Anyway, Angela Maiers (someone worth following if you don't already) offered up a list of 12 things kids want from their teachers. So my top three things a great teacher can do are these: 1) listen; 2) make your expectations clear; and 3) remember it's always, always, always, always about the kids.
- Greet your students each day. Really, how hard is that? How hard is it to acknowledge your students as individuals?
- Smile. Again, it's not really all that hard to smile, even if it's only now and then. Sure, maybe you wanna be the tough guy teacher, and that's fine. But even tough guys smile every once in a while. It won't hurt.
- Give them your attention. I think this is a corollary of the first one. Making eye contact, asking them questions that are more substantial than "How are you?" and actually listening to the answer. Not hard. Perhaps you worry about how much time it will take. But this of it as an investment. You take the time to invest in them at the beginning of the school year, what's the likelihood they will trust you more and be more willing to be responsive to you as the year continues.
- Imagine with them. This will cause some cracks in the facade for some folks because some kids will imagine some really wacky stuff, but this goes back to what I think is the first and most important quality of a great teacher: listen. Hear what wacky stuff they imagine because it will give you more insight into the students as individuals and that will help you as you think about ways to make your expectations very clear and how you make sure your classroom is student-centered.
- Give them challenging content and assignments. Oh the places they can go if you trust them to step up to your expectations, if you provide the support and encouragement they need, if you listen to their concerns and help them learn how to manage, even overcome, those concerns.
- Ask about them. See #1, #3, and #4. Kids will be blown away when you say stuff like, "Wow, Marcus. I hadn't thought about that. What prompted you to imagine that?" But also ask about them. Start small. For example, if they play any sports, there are all kinds of questions you can ask that aren't necessarily personal but open the door for you, and them.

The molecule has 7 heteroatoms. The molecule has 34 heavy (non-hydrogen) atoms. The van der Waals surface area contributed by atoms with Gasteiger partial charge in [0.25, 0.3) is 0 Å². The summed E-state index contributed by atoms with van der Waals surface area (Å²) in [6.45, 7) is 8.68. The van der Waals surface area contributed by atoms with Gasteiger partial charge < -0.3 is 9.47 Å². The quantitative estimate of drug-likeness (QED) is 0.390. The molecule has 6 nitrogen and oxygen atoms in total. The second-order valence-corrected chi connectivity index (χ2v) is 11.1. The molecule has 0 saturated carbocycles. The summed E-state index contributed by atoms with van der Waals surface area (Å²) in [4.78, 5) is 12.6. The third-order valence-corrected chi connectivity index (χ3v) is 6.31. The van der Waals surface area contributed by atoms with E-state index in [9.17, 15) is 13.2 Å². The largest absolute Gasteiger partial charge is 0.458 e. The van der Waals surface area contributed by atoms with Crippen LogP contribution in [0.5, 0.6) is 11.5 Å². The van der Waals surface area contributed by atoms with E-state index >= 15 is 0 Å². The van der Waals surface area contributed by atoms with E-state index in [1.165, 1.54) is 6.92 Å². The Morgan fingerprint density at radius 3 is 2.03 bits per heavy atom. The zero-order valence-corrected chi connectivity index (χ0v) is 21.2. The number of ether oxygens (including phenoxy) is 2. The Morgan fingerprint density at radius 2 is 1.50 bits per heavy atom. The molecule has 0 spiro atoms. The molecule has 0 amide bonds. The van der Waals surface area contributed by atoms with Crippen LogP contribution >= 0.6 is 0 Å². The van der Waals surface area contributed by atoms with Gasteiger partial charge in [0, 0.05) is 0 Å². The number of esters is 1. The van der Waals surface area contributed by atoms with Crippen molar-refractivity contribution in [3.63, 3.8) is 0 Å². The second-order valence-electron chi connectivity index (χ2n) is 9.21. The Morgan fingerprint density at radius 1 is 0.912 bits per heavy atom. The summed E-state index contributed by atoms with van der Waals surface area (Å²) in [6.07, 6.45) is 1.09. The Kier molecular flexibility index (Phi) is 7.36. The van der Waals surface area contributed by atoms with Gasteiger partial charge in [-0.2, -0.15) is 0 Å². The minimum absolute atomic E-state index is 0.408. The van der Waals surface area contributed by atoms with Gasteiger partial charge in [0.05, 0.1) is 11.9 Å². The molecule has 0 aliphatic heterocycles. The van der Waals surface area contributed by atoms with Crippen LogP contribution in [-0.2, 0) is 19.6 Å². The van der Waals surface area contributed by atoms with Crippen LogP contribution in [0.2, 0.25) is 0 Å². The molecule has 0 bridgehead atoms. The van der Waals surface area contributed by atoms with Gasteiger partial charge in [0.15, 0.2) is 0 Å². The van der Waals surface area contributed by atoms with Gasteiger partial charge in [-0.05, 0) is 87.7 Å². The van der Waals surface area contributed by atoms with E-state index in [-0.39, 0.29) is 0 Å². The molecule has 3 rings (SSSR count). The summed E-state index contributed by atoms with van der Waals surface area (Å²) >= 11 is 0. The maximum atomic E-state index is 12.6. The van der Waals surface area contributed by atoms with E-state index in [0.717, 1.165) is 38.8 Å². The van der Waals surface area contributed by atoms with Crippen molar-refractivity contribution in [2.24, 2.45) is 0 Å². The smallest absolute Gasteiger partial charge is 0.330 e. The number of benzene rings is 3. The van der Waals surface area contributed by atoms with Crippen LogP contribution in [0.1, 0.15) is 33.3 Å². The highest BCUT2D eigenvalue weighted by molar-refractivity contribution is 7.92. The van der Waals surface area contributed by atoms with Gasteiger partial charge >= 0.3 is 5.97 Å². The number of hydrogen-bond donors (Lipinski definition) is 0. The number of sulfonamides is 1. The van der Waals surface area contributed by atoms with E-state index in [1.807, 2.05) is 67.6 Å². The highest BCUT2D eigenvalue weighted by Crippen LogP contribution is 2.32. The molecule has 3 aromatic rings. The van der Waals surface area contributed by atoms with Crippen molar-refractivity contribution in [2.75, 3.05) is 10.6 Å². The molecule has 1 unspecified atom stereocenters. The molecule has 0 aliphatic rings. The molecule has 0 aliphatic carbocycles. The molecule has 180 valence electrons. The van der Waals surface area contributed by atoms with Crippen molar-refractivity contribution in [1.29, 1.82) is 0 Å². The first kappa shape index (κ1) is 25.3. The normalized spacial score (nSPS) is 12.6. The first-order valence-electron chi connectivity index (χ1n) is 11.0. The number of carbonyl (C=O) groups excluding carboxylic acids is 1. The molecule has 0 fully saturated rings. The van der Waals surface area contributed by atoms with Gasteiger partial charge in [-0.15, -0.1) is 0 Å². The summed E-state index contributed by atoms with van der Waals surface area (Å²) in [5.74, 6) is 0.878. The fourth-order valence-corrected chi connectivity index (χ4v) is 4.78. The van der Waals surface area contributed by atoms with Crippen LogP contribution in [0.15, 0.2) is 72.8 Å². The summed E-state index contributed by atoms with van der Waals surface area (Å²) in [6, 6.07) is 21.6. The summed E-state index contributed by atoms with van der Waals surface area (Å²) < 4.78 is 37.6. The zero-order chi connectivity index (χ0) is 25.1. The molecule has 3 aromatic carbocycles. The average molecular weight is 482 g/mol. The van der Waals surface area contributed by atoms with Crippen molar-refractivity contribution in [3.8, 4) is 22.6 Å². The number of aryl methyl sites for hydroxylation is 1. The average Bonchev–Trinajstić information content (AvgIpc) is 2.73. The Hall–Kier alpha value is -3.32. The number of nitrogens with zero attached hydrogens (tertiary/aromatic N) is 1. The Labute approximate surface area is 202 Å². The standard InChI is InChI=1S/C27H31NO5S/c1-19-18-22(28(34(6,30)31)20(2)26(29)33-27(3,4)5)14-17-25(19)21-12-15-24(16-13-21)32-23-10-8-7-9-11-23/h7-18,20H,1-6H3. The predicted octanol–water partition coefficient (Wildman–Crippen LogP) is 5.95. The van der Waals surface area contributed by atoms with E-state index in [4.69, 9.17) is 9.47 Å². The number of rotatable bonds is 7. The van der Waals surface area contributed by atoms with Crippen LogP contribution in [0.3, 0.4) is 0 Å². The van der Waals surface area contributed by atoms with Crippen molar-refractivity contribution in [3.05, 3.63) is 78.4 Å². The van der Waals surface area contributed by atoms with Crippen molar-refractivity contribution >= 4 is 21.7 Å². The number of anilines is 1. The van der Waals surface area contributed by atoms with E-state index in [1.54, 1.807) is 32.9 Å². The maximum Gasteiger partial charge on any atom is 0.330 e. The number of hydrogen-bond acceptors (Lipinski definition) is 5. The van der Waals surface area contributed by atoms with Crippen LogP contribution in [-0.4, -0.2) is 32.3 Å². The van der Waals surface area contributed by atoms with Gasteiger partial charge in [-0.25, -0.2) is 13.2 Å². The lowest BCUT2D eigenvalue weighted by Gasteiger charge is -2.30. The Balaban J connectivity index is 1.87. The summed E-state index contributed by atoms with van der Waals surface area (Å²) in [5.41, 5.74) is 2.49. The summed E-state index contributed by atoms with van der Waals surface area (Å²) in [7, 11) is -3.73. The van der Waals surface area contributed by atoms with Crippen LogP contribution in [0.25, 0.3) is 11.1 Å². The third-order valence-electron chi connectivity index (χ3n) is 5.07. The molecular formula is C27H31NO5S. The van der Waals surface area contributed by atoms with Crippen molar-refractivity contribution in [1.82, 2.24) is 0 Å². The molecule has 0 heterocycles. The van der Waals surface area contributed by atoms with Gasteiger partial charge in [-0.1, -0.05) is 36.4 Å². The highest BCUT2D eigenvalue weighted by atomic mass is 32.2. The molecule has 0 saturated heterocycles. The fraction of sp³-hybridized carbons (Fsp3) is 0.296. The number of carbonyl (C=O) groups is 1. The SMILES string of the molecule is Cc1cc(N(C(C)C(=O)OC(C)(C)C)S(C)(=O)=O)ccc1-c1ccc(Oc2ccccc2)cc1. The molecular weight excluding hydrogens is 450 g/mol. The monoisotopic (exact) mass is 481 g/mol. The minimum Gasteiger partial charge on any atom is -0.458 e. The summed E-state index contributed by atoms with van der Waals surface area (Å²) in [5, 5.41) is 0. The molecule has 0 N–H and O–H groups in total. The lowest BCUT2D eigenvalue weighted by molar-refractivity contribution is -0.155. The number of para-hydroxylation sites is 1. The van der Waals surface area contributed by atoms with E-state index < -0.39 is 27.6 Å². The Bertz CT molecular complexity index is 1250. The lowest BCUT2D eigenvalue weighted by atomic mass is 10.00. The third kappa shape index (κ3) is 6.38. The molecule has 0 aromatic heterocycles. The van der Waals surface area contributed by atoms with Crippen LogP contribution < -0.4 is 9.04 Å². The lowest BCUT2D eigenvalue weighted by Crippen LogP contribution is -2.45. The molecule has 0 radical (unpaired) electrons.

- Let them have time. Some educators will remember when "wait time" referred to several seconds as opposed to a few nanoseconds. Yes, give them time. It's their learning and that learning may not always happen on your preferred schedule. Sometimes you may have to slow down so you can go faster later.
- Demand of them. See #5 and my observations about expectations. They can surprise you and we do a tremendous disservice to our kids but not giving them the benefit of the doubt and by setting our expectations too low.
- Notice them. See many of the preceding. Notice the kid in the back of the room who spends most of the time giving you the stink eye and, mostly likely, feigning indifference. At some point, if you're student-centered, that kid is going to react in a positive way and you need to see that. Not make a big deal of it, but acknowledge it with some small gesture that you noticed. There are lots of ways to notice kids without being creepy. They just need to know that you know they're in the room.
- Let them ask the questions. Again, they will surprise you. Sure, you'll get some weird questions and the some to which you won't know quite how to respond. But you'll also get some impressive insight. Go ahead. I dare ya.
- Engage them. Through most of the above, you will engage them. You will let them know that this time together is about their learning and their growth.
- Trust them. And when you trust them to begin to take ownership of their learning, to be invested in what they learn and how they learn, you'll see a difference. And when you show them you acknowledge them as individuals, that you see them and hear them as individuals, and that you will listen to them and begin to expect more of them, they will trust you, too.